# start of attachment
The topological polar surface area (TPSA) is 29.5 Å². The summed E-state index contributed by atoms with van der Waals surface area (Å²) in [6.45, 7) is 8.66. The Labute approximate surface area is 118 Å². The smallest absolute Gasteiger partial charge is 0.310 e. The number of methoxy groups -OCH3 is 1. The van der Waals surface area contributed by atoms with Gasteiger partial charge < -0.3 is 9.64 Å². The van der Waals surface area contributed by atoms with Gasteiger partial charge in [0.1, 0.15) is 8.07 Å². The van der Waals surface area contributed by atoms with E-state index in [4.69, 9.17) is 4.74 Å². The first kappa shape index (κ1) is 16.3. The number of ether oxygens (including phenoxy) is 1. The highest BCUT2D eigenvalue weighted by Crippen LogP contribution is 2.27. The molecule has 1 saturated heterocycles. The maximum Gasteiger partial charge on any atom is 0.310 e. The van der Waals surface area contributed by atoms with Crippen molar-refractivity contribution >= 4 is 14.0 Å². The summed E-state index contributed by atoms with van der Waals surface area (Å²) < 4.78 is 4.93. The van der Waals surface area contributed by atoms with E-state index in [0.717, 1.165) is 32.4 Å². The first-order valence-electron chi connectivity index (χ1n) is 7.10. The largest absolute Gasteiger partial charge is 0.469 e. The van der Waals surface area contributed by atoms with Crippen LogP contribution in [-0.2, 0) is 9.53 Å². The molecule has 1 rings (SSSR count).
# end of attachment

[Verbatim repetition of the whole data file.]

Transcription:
The topological polar surface area (TPSA) is 29.5 Å². The summed E-state index contributed by atoms with van der Waals surface area (Å²) in [6.45, 7) is 8.66. The Labute approximate surface area is 118 Å². The smallest absolute Gasteiger partial charge is 0.310 e. The number of methoxy groups -OCH3 is 1. The van der Waals surface area contributed by atoms with Gasteiger partial charge < -0.3 is 9.64 Å². The van der Waals surface area contributed by atoms with Gasteiger partial charge in [0.1, 0.15) is 8.07 Å². The van der Waals surface area contributed by atoms with E-state index in [4.69, 9.17) is 4.74 Å². The first kappa shape index (κ1) is 16.3. The number of ether oxygens (including phenoxy) is 1. The highest BCUT2D eigenvalue weighted by Crippen LogP contribution is 2.27. The molecule has 1 saturated heterocycles. The maximum Gasteiger partial charge on any atom is 0.310 e. The van der Waals surface area contributed by atoms with Crippen molar-refractivity contribution >= 4 is 14.0 Å². The summed E-state index contributed by atoms with van der Waals surface area (Å²) < 4.78 is 4.93. The van der Waals surface area contributed by atoms with E-state index in [0.717, 1.165) is 32.4 Å². The first-order valence-electron chi connectivity index (χ1n) is 7.10. The largest absolute Gasteiger partial charge is 0.469 e. The van der Waals surface area contributed by atoms with Crippen LogP contribution in [-0.2, 0) is 9.53 Å². The molecule has 1 rings (SSSR count).